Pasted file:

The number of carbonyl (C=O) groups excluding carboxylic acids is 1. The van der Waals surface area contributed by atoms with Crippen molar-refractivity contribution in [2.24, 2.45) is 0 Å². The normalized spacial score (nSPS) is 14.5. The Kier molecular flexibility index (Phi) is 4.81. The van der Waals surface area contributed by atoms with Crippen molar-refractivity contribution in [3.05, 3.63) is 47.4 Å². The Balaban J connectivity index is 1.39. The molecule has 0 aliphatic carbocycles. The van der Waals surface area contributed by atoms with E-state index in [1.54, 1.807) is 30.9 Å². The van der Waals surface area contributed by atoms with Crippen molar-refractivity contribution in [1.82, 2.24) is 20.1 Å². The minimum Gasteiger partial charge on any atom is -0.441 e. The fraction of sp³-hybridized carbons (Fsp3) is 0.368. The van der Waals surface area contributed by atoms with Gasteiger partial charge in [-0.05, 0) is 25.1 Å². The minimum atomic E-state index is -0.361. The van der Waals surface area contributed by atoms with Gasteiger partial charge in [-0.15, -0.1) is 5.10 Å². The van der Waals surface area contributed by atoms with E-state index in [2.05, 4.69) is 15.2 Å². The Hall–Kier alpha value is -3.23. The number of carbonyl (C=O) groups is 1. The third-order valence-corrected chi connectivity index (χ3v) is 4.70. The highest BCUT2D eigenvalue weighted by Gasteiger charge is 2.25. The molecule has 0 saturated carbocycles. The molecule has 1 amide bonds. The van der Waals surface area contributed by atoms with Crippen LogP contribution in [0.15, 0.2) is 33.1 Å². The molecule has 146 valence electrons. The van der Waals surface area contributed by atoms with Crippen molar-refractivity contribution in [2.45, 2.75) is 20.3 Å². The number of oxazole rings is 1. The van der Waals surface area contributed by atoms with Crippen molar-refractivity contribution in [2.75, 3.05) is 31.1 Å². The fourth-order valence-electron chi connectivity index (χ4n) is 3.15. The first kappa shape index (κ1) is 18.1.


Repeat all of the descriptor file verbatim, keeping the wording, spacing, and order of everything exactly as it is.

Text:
The number of carbonyl (C=O) groups excluding carboxylic acids is 1. The van der Waals surface area contributed by atoms with Crippen molar-refractivity contribution in [2.24, 2.45) is 0 Å². The normalized spacial score (nSPS) is 14.5. The Kier molecular flexibility index (Phi) is 4.81. The van der Waals surface area contributed by atoms with Crippen molar-refractivity contribution in [3.05, 3.63) is 47.4 Å². The Balaban J connectivity index is 1.39. The molecule has 0 aliphatic carbocycles. The van der Waals surface area contributed by atoms with E-state index in [1.54, 1.807) is 30.9 Å². The van der Waals surface area contributed by atoms with Crippen molar-refractivity contribution in [1.82, 2.24) is 20.1 Å². The minimum Gasteiger partial charge on any atom is -0.441 e. The fraction of sp³-hybridized carbons (Fsp3) is 0.368. The van der Waals surface area contributed by atoms with Gasteiger partial charge in [-0.05, 0) is 25.1 Å². The minimum atomic E-state index is -0.361. The van der Waals surface area contributed by atoms with Gasteiger partial charge in [-0.15, -0.1) is 5.10 Å². The van der Waals surface area contributed by atoms with E-state index in [2.05, 4.69) is 15.2 Å². The Hall–Kier alpha value is -3.23. The number of carbonyl (C=O) groups is 1. The third-order valence-corrected chi connectivity index (χ3v) is 4.70. The highest BCUT2D eigenvalue weighted by Gasteiger charge is 2.25. The molecule has 0 saturated carbocycles. The molecule has 1 amide bonds. The van der Waals surface area contributed by atoms with Crippen LogP contribution in [0.15, 0.2) is 33.1 Å². The molecule has 146 valence electrons. The van der Waals surface area contributed by atoms with Crippen molar-refractivity contribution in [2.45, 2.75) is 20.3 Å². The number of oxazole rings is 1. The van der Waals surface area contributed by atoms with Crippen molar-refractivity contribution in [2.75, 3.05) is 31.1 Å². The fourth-order valence-electron chi connectivity index (χ4n) is 3.15. The first kappa shape index (κ1) is 18.1.